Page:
Continuing the Spanish theme, the other program added is GIMIAS, from Xavier Planes and colleagues at the Universitat Pompeu Fabra, in Barcelona.  GIMIAS is a large and comprehensive dataflow-based environment for prototyping processing in medical imaging and several other disciplines.  That’s a broad description and this framework, accordingly, covers a wide swath and requires some study before use.  This is an application for the heavy tasks, and yet as installed, is easy to use for the most common imaging tasks: you can use it to view images and I also tested query/retrieve from my DCM4CHEE PACS server.  There is also the ability to save in various formats, and many advanced imaging features including volume rendering, segmentation, ROI definition and statistics, volumetric meshes and many others, detailed in the 84-page manual and large website that includes tutorials and demonstration videos.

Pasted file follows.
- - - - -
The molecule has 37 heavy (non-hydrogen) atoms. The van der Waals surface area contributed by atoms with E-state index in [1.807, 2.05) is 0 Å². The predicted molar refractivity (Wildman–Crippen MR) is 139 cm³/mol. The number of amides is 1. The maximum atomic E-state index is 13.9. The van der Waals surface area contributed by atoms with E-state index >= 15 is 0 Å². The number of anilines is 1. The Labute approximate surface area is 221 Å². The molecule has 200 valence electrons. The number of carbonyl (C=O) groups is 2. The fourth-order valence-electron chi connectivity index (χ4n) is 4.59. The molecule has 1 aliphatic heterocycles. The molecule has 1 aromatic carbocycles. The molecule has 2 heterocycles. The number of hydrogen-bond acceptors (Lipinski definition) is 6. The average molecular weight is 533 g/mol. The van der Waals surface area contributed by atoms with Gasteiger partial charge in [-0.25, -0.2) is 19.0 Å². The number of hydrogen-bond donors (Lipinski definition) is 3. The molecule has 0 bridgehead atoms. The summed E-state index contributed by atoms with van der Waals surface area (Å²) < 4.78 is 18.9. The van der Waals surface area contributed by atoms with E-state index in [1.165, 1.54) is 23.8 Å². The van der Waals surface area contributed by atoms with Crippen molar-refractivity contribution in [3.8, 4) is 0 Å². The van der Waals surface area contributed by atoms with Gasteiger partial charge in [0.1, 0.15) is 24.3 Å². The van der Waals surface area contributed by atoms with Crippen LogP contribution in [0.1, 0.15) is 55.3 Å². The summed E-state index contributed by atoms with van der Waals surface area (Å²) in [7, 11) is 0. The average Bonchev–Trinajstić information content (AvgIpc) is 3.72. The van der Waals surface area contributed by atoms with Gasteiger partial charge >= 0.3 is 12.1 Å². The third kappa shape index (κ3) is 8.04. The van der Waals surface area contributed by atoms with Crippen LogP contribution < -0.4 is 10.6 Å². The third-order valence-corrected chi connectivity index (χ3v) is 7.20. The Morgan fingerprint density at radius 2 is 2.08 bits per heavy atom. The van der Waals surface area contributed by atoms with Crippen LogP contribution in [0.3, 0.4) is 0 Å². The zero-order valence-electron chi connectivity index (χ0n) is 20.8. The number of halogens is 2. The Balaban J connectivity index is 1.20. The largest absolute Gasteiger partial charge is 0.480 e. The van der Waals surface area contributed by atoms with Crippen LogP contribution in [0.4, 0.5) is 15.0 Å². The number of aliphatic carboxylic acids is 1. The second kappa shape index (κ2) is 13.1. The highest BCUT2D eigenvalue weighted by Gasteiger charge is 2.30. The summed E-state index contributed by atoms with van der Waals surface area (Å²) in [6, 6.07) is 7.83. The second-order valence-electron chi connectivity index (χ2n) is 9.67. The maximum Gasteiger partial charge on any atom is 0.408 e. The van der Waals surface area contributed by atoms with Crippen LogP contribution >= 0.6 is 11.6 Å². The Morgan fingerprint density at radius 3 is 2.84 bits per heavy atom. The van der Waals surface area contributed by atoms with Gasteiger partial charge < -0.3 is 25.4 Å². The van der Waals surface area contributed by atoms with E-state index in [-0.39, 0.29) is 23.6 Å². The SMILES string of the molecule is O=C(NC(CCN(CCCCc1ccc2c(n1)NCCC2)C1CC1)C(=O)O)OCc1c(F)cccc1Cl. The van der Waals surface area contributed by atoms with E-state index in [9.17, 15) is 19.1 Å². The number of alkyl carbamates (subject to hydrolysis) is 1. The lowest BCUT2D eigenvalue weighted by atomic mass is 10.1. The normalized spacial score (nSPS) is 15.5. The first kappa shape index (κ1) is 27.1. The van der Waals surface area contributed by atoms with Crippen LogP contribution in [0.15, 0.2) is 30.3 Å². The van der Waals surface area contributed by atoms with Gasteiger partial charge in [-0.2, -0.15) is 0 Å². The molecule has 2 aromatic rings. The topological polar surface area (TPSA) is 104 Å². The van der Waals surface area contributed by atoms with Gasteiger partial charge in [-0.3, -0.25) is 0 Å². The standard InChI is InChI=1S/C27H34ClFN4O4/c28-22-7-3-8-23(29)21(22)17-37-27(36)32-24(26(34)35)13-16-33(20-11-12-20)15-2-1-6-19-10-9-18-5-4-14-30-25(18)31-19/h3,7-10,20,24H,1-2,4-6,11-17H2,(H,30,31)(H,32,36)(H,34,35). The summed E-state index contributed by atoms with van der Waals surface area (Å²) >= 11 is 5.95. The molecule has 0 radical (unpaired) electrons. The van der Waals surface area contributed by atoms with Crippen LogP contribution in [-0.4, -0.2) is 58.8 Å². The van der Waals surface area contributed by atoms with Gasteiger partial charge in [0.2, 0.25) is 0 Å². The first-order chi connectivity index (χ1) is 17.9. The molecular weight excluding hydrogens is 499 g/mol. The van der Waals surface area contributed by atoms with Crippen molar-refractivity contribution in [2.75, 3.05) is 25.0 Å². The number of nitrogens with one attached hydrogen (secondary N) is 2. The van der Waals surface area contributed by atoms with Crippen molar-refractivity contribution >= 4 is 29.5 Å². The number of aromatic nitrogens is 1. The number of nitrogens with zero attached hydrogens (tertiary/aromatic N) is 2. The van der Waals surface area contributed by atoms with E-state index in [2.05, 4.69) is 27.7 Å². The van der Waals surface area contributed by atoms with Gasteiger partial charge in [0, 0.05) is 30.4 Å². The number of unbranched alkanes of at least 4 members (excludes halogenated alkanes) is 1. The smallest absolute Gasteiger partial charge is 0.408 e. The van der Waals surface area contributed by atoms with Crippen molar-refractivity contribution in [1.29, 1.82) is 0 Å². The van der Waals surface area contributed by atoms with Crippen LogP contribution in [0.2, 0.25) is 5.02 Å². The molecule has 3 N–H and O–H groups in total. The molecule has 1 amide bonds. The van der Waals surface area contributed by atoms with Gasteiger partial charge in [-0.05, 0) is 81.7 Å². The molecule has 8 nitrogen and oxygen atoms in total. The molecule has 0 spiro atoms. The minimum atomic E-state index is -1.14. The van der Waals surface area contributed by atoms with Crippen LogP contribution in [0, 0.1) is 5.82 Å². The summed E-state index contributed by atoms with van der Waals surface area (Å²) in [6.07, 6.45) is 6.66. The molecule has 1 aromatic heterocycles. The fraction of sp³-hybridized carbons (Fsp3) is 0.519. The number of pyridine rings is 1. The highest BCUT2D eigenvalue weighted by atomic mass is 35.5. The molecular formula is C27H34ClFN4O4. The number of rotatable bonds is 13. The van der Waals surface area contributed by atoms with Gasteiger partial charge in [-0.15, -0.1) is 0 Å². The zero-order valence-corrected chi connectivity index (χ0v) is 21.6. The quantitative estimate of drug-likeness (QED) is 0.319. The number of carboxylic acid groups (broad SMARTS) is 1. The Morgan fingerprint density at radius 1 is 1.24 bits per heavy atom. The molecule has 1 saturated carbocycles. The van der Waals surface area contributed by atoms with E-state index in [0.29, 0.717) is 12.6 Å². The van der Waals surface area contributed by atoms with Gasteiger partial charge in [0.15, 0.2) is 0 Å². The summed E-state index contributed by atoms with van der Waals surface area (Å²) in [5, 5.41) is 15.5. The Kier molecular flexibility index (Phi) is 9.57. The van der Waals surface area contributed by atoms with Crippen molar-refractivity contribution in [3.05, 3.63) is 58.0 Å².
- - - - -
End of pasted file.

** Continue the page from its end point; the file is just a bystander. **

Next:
The real power of the GIMIAS framework, though, is enabled by its workflow capabilities.  A workflow (several are included) is defined by the user as a series of processing steps, as shown her in the AngioMorphology clinical workflow.

Each step can be anything from loading the images, to image processing, to a complex process involving the user.  The workflow is defined using a drag-and-drop editor and of course can be saved and new workflows can be downloaded.

And if that’s not enough, the framework is fully extensible through a plugin architecture and a comprehensive API; source code is also available to download.  GIMIAS makes good use of existing free software including several popular toolkits used by other programs on this site: ITK, VTK, DCMTK and MITK.  Each one of these is a leader in its field: used well, as here, in a major project from a top academic lab, and great things result.